Australian farmers should not be a protected species. New post for Guardian Australia.
The government’s decision to rebuff SPC Ardmona’s request for assistance may well be a line in the sand, but not just for the business community.
Not one but three messages reverberated from the Abbott government’s cabinet decision yesterday to reject a request from iconic Australian fruit-processing company SPC Ardmona for $25 million assistance.*
Both Prime Minister Tony Abbott and Industry Minister Ian Macfarlane stated in no uncertain terms that the decision was a message for business that the days of government being a crutch for business were over. Labeled “an important marker” by Abbott and a “defining point” by Macfarlane, the rebuff signaled that industry restructuring should be led (and, by extension, resourced) by business alone.
Doing as much as possible to deflect any inferred responsibility for jobs lost through the decision, Abbott made a big play on the size, profitability and social conscience of SPC’s parent company, Coca-Cola Amatil. He expressed confidence that the multinational would do the right thing by the canning company and its workers.
And for the second time this week, the government also drew attention to the responsibility of companiesto strike wage agreements with unions that do not threaten their business’s sustainability over time. This is part of a strengthening government homily that companies must take more responsibility for their actions.
However, the big dose of tough love for the ever-demanding Australian business community will likely give little comfort to the recipients of the second message. Taken together, the Cadbury and SPC Ardmona decisions starkly tell voters one thing: some jobs are more equal than others.
Yesterday the Prime Minister rationalised the Coalition’s 2013 election campaign decision to support Cadbury with $16 million in assistance as development of “regional tourism infrastructure” and not simply propping up another struggling business. But at the time he seemed particularly focused on the continuing viability of Cadbury in Tasmania and the 200 jobs that the factory upgrade would add to state’s depressed economy.
The key to this apparent contradiction lies in votes – or more precisely seats in the federal parliament. The SPC Ardmona facility is nestled in the very safe Liberal seat of Murray, which Sharman Stone holds with a whopping two party preferred vote of 70.87 per cent. This healthy margin gives Stone some latitude to be a rebel at times, but it also means the Coalition can treat Murray’s voters with impunity without risking a backlash that bites. In fact the Abbott government could probably slay every first male child in the electorate and still retain the seat.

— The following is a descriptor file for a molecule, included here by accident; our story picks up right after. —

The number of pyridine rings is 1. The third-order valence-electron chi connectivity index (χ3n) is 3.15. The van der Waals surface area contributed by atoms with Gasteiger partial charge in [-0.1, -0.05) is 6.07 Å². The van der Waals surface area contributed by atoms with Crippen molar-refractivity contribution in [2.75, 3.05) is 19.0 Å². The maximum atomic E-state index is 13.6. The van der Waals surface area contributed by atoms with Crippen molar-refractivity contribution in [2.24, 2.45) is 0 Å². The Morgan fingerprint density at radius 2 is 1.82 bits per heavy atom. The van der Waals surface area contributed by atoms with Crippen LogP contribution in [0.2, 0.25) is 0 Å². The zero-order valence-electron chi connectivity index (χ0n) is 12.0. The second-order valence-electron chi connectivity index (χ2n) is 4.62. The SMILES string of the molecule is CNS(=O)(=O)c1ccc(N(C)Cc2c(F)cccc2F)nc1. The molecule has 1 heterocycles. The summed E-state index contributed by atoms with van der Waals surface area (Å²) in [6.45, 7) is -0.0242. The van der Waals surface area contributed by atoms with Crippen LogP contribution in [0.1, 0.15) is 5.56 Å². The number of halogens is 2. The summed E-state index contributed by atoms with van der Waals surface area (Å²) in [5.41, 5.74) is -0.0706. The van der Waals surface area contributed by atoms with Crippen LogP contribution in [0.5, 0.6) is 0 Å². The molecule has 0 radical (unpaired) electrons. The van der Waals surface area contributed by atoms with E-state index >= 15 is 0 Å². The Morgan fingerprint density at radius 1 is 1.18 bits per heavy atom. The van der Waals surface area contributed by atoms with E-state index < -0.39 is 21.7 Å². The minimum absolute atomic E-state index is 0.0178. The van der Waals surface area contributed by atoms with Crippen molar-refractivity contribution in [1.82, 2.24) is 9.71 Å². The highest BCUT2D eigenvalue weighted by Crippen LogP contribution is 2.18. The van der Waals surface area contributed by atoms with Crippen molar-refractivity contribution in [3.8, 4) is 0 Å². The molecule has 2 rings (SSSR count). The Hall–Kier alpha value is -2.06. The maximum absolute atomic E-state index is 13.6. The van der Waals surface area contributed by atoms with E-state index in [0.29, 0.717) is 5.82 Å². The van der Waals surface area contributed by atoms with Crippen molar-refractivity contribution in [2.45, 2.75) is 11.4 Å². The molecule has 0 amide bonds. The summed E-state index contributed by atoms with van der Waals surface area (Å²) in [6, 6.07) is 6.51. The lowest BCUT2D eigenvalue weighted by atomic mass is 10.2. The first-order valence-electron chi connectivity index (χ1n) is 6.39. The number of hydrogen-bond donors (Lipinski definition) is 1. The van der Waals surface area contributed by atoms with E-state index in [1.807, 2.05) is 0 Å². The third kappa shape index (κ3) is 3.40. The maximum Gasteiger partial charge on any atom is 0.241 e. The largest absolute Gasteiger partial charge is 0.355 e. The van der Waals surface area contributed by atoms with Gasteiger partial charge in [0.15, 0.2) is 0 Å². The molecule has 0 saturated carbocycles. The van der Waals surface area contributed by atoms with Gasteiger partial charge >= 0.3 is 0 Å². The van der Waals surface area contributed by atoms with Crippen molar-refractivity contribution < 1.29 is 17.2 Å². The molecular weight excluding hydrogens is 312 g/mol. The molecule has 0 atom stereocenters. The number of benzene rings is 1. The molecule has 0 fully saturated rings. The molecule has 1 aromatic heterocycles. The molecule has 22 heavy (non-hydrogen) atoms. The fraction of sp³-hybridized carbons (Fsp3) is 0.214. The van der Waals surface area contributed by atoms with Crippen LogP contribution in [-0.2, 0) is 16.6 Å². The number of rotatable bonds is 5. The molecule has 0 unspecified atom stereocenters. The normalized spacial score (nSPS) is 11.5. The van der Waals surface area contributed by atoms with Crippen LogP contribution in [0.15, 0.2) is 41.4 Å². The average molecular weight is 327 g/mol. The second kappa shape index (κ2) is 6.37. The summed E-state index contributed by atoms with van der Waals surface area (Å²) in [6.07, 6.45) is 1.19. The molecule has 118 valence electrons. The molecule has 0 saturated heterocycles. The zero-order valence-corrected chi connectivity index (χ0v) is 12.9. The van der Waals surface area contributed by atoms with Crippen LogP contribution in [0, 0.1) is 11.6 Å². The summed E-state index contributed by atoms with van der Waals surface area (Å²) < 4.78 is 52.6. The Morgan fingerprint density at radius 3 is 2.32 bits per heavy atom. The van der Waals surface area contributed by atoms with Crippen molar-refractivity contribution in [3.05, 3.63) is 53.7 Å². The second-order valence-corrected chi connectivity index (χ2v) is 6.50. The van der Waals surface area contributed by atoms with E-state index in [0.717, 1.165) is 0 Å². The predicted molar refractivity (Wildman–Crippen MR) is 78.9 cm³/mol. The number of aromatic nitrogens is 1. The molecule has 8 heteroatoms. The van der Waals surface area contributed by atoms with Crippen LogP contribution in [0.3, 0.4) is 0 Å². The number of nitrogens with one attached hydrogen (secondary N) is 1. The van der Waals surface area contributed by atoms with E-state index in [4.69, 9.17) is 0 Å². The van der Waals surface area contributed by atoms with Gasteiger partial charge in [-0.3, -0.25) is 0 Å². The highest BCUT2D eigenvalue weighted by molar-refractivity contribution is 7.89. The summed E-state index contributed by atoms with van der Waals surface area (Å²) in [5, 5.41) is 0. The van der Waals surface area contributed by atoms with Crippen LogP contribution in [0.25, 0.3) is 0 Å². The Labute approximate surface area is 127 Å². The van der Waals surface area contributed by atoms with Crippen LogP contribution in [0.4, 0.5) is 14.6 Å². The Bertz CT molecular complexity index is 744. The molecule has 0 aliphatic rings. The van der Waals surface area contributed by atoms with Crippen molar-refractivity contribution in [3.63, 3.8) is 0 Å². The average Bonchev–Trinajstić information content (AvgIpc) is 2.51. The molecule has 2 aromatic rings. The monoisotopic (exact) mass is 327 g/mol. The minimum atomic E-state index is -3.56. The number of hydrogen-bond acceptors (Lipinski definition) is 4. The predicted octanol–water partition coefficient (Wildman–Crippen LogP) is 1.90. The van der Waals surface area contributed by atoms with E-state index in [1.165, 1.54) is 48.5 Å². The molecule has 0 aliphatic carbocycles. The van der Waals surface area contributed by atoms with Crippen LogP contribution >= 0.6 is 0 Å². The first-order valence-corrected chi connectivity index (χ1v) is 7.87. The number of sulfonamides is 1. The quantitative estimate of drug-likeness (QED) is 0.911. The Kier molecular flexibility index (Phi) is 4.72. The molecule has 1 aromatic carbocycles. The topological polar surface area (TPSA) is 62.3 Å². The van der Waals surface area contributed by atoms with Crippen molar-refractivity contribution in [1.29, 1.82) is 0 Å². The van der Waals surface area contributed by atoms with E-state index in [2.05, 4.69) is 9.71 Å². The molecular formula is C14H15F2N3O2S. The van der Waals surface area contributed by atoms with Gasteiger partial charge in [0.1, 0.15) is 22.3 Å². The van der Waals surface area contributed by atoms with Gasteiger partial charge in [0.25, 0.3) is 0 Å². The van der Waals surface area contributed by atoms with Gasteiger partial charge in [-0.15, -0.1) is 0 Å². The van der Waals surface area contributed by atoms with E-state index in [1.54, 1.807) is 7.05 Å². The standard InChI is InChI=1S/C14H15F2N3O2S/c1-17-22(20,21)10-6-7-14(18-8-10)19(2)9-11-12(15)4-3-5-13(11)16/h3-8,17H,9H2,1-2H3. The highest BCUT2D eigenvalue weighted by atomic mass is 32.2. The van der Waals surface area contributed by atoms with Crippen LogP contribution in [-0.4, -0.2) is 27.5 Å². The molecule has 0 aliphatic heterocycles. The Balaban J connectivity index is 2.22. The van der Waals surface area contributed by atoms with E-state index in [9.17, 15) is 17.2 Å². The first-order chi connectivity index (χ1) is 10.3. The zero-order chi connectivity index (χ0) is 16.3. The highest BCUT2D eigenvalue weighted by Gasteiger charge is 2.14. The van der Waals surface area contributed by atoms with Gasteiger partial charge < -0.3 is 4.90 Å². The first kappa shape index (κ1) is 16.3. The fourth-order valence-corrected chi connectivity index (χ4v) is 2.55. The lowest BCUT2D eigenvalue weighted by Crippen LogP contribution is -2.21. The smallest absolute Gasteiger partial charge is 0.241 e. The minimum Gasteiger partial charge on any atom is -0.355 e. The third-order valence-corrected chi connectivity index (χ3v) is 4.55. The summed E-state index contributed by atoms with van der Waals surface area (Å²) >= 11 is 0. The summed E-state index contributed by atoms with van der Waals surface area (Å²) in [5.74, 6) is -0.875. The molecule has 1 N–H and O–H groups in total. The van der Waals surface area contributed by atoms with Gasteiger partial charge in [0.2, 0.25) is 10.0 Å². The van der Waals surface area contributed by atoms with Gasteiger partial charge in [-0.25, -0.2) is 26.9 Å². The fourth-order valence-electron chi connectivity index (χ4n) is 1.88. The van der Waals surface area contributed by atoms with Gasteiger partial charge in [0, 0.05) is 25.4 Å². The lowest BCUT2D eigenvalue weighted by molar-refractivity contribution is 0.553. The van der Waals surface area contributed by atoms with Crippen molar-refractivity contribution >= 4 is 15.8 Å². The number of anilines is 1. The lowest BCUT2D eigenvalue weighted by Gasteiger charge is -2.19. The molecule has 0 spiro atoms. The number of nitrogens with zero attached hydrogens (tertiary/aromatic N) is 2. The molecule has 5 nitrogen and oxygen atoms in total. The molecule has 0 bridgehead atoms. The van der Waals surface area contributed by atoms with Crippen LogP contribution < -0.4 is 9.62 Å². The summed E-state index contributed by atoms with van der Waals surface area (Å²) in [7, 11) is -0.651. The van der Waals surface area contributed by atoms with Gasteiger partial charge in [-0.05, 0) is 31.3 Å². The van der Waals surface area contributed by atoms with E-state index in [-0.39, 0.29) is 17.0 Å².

In contrast, the Cadbury factory is located in Andrew Wilkie’s Tasmanian seat of Denison, and is supplied by the dairy industry in the adjacent seat of Lyons. Not coincidentally, Liberal candidate Eric Hutchinson went on to take Lyons at the 2013 election from Labor’s big man Dick Adams with an almost 14 per cent (two party preferred) swing in his favour.
So the SPC Ardmona decision revealed that if you live in a marginal seat or one represented by a potentially influential independent MP, your job is important to the Coalition. Otherwise, not so much.
Finally, the decision not to protect the jobs of canners and, by extension, their fruit-producing suppliers, sent a decisive message to the Nationals: you can’t always get what you want.
Even though it remains perennially puzzling why this rural rump of agrarian socialists wields greater influence on Coalition decisions than its total vote or number of seats in parliament, they continue to do so. Most recently they were successful in convincing Treasurer Hockey to reject the $3.4 billion foreign takeover bid by US agriculture giant Archer Daniels Midland for local grain-handler GrainCorp. The “national interest” grounds on which he did so were spurious at best and sent a ripple of unease through the business community.
But now a similar public campaign in support of assistance for SPC Ardmona by Agriculture Minister (and deputy leader of the Nationals) Barnaby Joyce has failed. It may be that the Nationals expended their political capital on keeping the Yanks’ hands off our grain-handling infrastructure, or that any preparedness by the free traders in Cabinet to countenance further protectionist assistance for Australian businesses was consumed entirely by the GrainCorp decision. Perhaps it was simply because there are more marginal votes in the grain belts of rural Australia than in Murray.
Either way, the messages conveyed by yesterday’s SPC Ardmona decision may prove counterproductive for Tony Abbott. While he sees them as “an important marker” and a veritable line in the political sand, the message recipients may see them more as a challenge, an ultimatum and a call for retaliatory action.